Time to market is one of the major reasons we look to the global economy. Acquisitions and mergers can take us across international borders to quickly gain the intellectual property we need. International supplier sourcing can get products more quickly to our manufacturing sites and our customers, or broaden our foot print in a country quicker and faster.
While the global economy can help us realize productivity gains, we need to carefully manage it so operational excellence across the value chain can be realized. As manufacturers, we got really good at managing our domestic raw material suppliers and our own factories who were supplying our local customers…but remember, it took us years to get this down and develop systems.
The strategies that we have to embrace has our organizations focusing on reducing risk from the highest enterprise-level risk down to managing supply chain risk. There is expanding quality focus as we grow our customer base and enter new markets. We will have to stay compliant as the regulatory/quality requirements are constantly evolving, putting an increase on internal global procurement policies and tighter controls and practices on supply chain management.
- As we build these complex value chains we have different types of relationships:
- Suppliers & Customers in any country
- Private Label Manufacturers
- Contract Manufacturing Operations (CMOs)
- Local and International Distributors
- Outsourced Development (R&D)
- Outsourced Services: sterilization, distribution, packaging, Regulatory Services, etc.
- New Technologies & Acquisitions
Each of the different suppliers determines different types of communication and responsibilities that have to be sorted through to ensure the appropriate control of the interactions of the relationships.
Some of the supply chain problems we have with our global suppliers are the same as what we had 20 years ago with local suppliers. They do not have the technology nor the business processes in place to quickly manage the needs the OEM has to put on them, to find and manage information. We need to think of sharing information with customers and suppliers and we need to make that process more efficient.
With paper-based solutions, the increase of suppliers and monitoring quality, performance with supplier systems becomes even more challenging. Minimizing the risk of liabilities, manufacturers need to have global visibility into their supplier performance across the entire organization and all their product lines to ensure consistency, quality control and compliance.
Based on your supplier relationship, you should develop a Supplier Contract so you can define your expectations of each customer and supplier throughout your value-chain. This will detail what you are both going to do and when you will do it when that “event” occurs. Because you know it will – it’s just a matter of when it will.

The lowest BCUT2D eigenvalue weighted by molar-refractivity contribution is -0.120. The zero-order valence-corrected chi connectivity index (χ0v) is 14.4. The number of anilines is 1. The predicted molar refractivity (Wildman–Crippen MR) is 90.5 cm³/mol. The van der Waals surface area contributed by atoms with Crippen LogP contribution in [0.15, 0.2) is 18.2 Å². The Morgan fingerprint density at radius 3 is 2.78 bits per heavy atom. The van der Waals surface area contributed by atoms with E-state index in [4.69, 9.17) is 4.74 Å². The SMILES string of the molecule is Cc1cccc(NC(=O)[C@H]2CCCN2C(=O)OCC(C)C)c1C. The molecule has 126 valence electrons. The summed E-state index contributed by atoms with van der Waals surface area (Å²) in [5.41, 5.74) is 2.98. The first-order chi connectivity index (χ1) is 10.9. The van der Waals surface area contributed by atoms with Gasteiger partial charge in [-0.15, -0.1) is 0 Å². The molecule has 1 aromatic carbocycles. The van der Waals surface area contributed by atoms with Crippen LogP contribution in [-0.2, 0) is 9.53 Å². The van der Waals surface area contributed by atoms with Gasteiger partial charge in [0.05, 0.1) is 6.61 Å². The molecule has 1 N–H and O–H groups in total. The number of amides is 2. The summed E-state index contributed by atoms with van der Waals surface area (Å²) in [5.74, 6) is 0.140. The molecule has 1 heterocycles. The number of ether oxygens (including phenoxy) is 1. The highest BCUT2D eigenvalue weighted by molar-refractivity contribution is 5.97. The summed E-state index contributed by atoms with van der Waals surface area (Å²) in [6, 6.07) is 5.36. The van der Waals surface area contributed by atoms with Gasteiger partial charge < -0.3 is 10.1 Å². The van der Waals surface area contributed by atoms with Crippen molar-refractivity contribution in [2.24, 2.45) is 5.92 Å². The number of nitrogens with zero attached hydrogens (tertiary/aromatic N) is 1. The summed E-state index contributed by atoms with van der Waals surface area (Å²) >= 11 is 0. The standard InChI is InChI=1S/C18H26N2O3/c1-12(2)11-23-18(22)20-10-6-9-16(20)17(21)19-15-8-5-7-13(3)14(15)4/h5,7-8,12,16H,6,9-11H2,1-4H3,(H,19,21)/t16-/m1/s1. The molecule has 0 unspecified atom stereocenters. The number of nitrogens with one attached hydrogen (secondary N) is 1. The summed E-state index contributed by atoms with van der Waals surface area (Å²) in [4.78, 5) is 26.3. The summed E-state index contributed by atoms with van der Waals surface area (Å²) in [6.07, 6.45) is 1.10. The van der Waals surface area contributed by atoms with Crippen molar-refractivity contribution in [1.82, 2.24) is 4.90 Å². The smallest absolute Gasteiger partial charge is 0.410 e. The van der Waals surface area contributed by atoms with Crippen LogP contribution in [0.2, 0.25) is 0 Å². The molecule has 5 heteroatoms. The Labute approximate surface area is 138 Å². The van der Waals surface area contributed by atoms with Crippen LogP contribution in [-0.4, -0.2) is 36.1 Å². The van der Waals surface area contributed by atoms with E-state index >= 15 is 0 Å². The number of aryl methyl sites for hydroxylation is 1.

So what’s needed to help you manage the business processes that you are going to have to “control” and to ensure “compliance” between both your suppliers and your customers? A top-down architectural approach to compliance and quality for any business process that you need to “integrate” between your customer or your supplier, so that it is flexible enough to allow for continuous improvement. Plan – Do – Check – Act.
A flexible approach can help enforce compliant process performance and control; monitor information accurately and in a timely manner for decision support; support change management throughout the value chain; be supported by metrics to mold culture and behavior; sense and respond to nonconformances as they occur; have procedures to correct problems that result; and, have the tools and processes to prevent the problem from recurring by improving design or process. In doing so, it can provide a framework for continuous “real time” assurance of quality, compliance and continuous improvement to help achieve operational excellence.
We need to maintain close relationships with our suppliers’ Quality systems because ultimately, we are responsible for the entire product quality. Look across your supply chain and see what technology your suppliers’ are using, and then look to see where you can automate your business processes and integrate so that you can get access to real-time information. And finally, leverage a business intelligence tool so that you can pull information from various data sources to get the types of metrics and analytics that you need to make the right decisions at the right time.